May. 27, 2022
Nearly 3,000 illustrations, including video clips of neurologic disorders.
Every article is reviewed by our esteemed Editorial Board for accuracy and currency.
Full spectrum of neurology in 1,200 comprehensive articles.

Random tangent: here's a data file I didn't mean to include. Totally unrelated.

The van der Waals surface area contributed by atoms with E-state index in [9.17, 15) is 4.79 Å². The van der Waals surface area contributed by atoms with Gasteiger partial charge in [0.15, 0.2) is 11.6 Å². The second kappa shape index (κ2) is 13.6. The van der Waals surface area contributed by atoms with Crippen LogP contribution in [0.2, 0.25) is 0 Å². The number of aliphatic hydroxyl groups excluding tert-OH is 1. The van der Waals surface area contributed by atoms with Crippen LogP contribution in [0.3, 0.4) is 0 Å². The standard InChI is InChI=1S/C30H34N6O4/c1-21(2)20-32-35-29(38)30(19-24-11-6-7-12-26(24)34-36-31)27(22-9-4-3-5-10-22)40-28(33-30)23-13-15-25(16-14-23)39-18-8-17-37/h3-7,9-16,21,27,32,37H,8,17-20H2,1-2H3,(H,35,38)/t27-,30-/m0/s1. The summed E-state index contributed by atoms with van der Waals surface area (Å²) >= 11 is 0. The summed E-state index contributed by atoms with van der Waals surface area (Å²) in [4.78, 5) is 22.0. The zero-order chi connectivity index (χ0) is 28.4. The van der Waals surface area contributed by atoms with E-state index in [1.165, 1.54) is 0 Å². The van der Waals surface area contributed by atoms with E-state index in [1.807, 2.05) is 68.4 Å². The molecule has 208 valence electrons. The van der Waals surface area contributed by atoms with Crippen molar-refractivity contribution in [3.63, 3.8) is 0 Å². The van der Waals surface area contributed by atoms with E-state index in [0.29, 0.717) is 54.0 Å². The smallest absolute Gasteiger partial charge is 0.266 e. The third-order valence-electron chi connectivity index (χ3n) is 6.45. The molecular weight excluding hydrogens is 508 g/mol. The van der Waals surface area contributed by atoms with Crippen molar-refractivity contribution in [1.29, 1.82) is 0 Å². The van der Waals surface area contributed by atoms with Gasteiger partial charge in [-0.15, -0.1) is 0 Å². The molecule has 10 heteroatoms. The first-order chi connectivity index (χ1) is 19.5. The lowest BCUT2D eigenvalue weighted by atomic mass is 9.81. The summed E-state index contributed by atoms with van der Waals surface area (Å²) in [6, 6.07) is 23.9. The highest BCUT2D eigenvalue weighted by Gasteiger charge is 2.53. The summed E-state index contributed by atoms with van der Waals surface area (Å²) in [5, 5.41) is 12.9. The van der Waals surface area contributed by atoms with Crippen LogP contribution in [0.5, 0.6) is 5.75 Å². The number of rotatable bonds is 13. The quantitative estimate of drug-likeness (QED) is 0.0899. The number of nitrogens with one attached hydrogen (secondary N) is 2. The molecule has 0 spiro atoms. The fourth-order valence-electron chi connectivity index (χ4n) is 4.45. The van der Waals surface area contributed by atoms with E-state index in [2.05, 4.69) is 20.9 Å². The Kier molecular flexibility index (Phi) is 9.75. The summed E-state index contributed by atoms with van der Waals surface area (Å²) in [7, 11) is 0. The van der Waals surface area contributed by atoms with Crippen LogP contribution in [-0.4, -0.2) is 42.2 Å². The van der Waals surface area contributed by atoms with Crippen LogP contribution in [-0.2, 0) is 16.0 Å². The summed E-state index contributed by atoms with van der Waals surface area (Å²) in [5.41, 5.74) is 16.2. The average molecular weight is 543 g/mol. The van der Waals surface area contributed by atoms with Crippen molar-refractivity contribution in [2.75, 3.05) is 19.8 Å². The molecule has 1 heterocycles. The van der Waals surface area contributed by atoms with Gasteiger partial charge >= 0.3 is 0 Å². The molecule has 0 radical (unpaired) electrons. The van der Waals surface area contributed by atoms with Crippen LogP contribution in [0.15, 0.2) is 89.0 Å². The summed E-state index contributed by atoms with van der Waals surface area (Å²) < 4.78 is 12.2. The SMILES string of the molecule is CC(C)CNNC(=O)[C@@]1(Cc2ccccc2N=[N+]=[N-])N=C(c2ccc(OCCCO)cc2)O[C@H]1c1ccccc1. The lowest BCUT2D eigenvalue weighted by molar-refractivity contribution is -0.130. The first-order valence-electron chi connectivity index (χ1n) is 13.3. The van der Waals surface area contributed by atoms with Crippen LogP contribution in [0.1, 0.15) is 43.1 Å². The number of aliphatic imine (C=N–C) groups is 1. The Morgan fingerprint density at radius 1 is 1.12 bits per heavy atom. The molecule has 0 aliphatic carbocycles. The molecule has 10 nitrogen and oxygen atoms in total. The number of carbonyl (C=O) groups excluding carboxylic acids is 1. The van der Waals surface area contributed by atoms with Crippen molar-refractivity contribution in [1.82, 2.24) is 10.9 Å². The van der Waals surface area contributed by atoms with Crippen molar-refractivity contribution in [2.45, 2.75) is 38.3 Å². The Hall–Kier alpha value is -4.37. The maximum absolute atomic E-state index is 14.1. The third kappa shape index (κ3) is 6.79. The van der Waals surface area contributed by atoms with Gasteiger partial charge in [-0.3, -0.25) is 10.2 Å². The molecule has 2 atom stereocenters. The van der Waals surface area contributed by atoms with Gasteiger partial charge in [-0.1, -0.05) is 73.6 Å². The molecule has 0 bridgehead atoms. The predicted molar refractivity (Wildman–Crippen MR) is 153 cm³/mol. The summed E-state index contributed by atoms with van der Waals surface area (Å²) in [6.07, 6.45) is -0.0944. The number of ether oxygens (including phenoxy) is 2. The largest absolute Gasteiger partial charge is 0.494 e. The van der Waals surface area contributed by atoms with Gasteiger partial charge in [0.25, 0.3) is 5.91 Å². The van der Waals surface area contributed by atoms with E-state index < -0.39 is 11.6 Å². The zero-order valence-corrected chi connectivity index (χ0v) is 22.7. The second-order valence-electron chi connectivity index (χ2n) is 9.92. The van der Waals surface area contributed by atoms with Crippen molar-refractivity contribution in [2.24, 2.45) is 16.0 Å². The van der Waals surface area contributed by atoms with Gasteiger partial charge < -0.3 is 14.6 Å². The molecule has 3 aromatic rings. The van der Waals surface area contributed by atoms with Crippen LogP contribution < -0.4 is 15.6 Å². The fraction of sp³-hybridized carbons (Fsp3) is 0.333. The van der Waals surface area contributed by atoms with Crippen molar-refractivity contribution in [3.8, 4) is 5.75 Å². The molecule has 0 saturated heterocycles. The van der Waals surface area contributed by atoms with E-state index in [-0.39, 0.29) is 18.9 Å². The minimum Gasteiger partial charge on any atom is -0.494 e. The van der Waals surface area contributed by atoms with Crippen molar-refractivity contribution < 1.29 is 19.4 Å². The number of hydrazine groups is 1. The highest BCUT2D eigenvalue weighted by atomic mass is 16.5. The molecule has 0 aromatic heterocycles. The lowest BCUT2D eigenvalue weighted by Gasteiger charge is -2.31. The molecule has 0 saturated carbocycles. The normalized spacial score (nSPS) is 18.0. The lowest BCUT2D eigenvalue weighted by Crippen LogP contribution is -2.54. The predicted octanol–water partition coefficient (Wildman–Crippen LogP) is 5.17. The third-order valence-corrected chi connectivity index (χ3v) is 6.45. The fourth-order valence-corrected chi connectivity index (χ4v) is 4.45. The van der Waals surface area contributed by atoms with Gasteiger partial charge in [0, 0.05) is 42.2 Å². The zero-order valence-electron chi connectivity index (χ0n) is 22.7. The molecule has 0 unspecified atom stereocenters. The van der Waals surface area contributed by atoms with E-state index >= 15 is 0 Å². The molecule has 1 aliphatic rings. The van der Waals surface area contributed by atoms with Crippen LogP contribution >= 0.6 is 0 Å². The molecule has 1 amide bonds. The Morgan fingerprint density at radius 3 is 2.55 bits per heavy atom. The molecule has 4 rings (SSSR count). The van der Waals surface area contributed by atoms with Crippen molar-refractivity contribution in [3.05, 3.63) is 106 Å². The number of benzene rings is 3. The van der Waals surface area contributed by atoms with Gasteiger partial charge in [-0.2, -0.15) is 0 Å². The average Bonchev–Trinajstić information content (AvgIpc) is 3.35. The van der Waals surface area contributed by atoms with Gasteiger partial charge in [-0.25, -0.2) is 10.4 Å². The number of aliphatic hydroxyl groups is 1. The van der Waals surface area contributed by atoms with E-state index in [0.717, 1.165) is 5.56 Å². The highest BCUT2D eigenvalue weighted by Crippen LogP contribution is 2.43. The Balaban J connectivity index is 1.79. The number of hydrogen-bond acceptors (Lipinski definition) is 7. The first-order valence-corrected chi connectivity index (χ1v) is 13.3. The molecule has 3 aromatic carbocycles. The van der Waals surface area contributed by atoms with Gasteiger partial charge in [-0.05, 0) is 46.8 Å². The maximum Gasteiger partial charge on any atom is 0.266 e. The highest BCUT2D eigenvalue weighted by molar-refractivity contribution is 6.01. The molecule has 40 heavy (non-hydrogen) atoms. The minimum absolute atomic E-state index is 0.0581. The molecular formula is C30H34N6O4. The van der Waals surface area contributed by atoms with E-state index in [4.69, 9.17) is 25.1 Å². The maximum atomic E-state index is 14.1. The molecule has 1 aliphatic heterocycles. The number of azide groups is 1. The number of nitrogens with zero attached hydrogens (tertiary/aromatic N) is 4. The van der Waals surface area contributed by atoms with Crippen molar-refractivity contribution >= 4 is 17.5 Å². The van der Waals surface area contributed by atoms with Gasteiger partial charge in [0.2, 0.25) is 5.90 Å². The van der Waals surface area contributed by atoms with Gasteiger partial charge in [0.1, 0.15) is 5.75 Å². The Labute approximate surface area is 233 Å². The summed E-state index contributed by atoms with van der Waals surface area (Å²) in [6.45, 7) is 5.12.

The sternal and clavicular divisions of the sternocleidomastoid muscle have their own characteristic symptoms. Essential (solid red) and spillover (stippled red) referred pain from sternocleidomastoid muscle trigger points (x's) include face and cranial pain, often prompting the diagnosis of atypical facial neuralgia, or tension headache. (A) Referred pain from sternal division trigger points projects to the vertex, occiput, cheek, over the eye, to the throat, and the sternum. Autonomic concomitants of trigger points in the sternal division include excessive lacrimation, conjunctival reddening, ptosis from orbicularis oculi spasm, and visual blurring. Ipsilateral maxillary sinus congestion, coryza, and hypoacusis have been reported. (B) Clavicular division trigger points refer pain to the frontal region, which when severe becomes bilateral, and can refer pain deep into the ipsilateral ear and postauricular region, and less often to the maxilla and molars. (From: Travell JG, Simon DG. Myofascial pain and dysfunction, sternocleidomastoid muscle, the trigger point manual. Volume 1. Baltimore: Williams & Wilkins, 1983:203, with permission.)